Never mind the Periscope. Just in the past few weeks, as he’s become eligible for reinstatement, Aldon has treated his return as though it’s a sure thing, as though he is entitled to resume his playing career, simply because he has seemingly met a list of admittedly vague and arbitrary requirements.
From that end, his efforts to project himself as “rehabilitated” come off more as a “look at me, I’m checking all of the boxes” type of public presentation, and less as genuine, contrite efforts to be a better human being.
Case in point — Tafur’s article features secondhand quotes and statements from Aldon’s trainer, Steve Fotion, because he himself was “too angry to talk and afraid he would start yelling”. That doesn’t sound like someone who has come a mighty long way from the guy that was arrested for becoming belligerent with a TSA agent at an airport.
At best, the notion that Smith was too worked up to conduct a simple phone interview is lazy, tough-guy posturing, meant to paint the league into a schoolyard bully, needlessly picking on a helpless man trying to get his life together.
At worst? It’s an honest, unveiled display of a lack of growth and maturity on Aldon’s behalf — the perfect exemplifier that he’s nowhere near ready to accept responsibility for his actions.
Which brings us back to the original point — when you find yourself under the microscope for your behavior, the best plan of action is to get ghost. Minimize how much you’re seen or heard from. Dare I say, become forgotten.
Aldon has done the opposite of that at every turn.
When he was spotted at a Warriors game in early November, Aldon assured the Associated Press that he was ready to play, and that he’d be back in two weeks. Of course, the earliest possible date of his reinstatement, November 17th, came and went without so much as a peep from the league front office.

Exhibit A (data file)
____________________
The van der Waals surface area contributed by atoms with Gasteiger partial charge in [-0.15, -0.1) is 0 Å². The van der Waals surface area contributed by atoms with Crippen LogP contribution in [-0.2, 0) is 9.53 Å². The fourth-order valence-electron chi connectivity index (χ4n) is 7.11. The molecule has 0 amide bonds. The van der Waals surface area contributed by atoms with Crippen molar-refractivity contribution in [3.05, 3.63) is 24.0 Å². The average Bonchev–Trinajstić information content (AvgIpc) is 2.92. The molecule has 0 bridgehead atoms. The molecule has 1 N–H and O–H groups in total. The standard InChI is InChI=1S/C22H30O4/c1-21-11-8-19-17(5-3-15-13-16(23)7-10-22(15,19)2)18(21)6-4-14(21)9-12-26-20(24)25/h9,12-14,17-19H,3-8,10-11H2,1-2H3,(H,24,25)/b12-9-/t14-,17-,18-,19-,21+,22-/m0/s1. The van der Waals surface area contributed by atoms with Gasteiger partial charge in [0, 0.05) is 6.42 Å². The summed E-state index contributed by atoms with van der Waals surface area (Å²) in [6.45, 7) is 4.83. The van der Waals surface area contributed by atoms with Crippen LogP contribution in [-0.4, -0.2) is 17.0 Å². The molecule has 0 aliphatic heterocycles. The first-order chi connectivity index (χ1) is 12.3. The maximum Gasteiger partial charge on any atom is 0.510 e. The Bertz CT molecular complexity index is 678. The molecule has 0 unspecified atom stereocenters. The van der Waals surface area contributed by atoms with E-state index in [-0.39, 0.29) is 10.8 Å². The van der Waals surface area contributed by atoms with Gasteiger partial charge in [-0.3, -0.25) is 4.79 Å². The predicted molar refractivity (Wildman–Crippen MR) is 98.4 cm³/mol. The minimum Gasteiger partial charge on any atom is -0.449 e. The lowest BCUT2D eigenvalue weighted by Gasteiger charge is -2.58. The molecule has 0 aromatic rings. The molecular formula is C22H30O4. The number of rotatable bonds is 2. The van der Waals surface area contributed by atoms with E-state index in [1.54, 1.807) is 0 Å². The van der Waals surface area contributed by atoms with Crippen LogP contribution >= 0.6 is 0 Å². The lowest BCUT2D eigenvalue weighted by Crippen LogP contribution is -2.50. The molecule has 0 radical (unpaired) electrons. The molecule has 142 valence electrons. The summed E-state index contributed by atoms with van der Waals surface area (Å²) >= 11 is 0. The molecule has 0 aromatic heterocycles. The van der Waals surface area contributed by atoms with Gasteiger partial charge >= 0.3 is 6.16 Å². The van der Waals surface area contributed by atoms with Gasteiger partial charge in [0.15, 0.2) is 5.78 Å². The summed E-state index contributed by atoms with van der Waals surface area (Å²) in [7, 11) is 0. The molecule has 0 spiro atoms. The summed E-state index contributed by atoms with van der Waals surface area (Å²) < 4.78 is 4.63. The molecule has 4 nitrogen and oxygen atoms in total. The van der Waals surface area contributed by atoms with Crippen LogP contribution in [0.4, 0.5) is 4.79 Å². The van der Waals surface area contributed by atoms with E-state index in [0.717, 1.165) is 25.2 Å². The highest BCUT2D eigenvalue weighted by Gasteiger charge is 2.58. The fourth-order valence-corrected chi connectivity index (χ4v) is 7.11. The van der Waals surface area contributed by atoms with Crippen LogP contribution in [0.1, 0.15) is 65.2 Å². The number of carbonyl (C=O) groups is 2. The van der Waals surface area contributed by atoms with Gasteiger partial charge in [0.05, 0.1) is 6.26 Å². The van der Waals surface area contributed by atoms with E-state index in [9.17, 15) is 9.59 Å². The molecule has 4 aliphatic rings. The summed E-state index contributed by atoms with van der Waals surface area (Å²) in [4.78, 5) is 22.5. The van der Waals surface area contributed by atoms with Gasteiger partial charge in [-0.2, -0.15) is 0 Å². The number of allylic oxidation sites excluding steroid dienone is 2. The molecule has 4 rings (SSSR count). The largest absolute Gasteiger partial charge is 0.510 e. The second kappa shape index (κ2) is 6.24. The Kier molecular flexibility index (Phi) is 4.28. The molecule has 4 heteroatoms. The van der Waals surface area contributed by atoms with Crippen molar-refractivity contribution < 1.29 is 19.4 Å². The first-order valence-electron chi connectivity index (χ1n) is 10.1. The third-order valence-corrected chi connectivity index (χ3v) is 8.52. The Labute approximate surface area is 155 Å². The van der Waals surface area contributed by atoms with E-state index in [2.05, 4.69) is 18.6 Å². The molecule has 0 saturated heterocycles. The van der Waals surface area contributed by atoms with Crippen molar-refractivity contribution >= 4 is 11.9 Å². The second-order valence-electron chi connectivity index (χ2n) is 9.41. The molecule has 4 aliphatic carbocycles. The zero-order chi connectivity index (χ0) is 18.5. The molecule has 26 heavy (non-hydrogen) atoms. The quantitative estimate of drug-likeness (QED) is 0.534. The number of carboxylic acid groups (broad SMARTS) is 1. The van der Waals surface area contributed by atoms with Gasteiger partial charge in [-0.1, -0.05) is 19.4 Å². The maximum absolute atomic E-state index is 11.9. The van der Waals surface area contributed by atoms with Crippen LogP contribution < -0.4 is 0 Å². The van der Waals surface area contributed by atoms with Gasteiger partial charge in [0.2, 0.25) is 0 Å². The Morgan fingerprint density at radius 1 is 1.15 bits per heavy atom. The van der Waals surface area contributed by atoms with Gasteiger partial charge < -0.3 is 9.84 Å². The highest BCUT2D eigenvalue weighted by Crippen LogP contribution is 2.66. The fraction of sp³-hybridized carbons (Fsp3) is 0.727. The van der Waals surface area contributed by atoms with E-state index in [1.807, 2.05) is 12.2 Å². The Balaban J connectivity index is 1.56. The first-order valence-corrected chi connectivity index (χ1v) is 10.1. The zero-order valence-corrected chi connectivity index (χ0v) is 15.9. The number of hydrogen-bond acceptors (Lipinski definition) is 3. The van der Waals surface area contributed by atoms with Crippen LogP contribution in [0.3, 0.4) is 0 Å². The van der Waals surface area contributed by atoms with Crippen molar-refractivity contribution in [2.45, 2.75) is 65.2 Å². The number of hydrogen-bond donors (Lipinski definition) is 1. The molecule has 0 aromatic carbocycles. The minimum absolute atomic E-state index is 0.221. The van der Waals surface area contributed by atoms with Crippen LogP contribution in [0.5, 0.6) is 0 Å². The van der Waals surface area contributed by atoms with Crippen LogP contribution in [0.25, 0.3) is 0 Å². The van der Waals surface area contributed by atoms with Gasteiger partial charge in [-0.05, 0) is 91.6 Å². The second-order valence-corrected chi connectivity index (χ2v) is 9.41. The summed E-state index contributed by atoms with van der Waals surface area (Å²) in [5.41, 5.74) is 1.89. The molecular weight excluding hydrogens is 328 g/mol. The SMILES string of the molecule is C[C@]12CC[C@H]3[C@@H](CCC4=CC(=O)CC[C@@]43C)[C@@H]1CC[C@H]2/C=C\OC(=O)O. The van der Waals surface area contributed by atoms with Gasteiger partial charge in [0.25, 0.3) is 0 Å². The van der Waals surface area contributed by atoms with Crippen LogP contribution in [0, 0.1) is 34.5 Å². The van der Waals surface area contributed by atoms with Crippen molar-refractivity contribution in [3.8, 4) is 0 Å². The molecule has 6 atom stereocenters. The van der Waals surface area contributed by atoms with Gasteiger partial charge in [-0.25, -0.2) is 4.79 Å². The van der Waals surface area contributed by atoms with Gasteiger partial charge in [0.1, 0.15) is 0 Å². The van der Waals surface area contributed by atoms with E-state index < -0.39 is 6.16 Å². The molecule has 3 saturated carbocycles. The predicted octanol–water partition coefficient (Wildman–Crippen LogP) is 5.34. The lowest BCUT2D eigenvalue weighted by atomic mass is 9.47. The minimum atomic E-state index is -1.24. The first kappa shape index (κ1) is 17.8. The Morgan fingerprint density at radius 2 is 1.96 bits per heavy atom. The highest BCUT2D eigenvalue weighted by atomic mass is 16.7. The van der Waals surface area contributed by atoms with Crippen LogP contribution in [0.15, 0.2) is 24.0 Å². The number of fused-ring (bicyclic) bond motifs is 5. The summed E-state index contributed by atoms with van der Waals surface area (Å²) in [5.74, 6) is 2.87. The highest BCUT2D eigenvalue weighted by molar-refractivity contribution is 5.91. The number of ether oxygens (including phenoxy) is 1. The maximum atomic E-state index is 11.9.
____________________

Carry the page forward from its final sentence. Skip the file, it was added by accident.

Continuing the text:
Over the next few weeks, Aldon and Fotion released snippets of him working out on Instagram, displaying that he is indeed in phenomenal shape, and that he was just waiting on the call from Ginger Rog.
He’s still waiting.
Then, on Sunday night, after a Raiders’ win over the Chargers that clinched their first playoff birth in fourteen years, Aldon (or at least someone from his verified account) commented on Khalil Mack’s Instagram Live feed, simply stating “I’m back”. Nothing more, nothing less. Needless to say, the league has not yet echoed his sentiments.
At almost the same time, an announcement was made that Cowboys DE Randy Gregory, who has virtually been suspended since he entered the league in 2015, would be reinstated from his ten-game suspension, despite having failed three drug tests in the past ten months.
What’s the difference between Smith’s and Gregory’s cases, you ask? Aside from their different stages of violations within the league’s code of conduct/substance-abuse policies, we’ve not heard a single peep from Randy Gregory since it was announced that he’d been suspended earlier this season. No workout videos, no interviews, no public statements.
So if it sounds like Goodell has a specific axe to grind with Aldon, it’s because he probably does — and he should. I’m as vocal a critic as there will ever be of the commissioner, but if a guy who was subject to my disciplinary jurisdiction repeatedly and adamantly attempted to tell me how and when to do to my job, I’d do everything in my power to lose him in the system. And the last thing I’d do is reward him with a first-place team vying for the AFC crown.
I want Aldon Smith to back on the field in silver-and-black just as much as the next Raider fan. Hell, I hope it happens tomorrow.
But it’s beyond time to stop treating this situation as though the Raiders and Aldon are somehow being shafted by the league. When he pressed “play” on his phone, Smith made an emphatic statement as to what was most important to him at the time.
It wasn’t playing for the Raiders then. How do we know it’s any different now?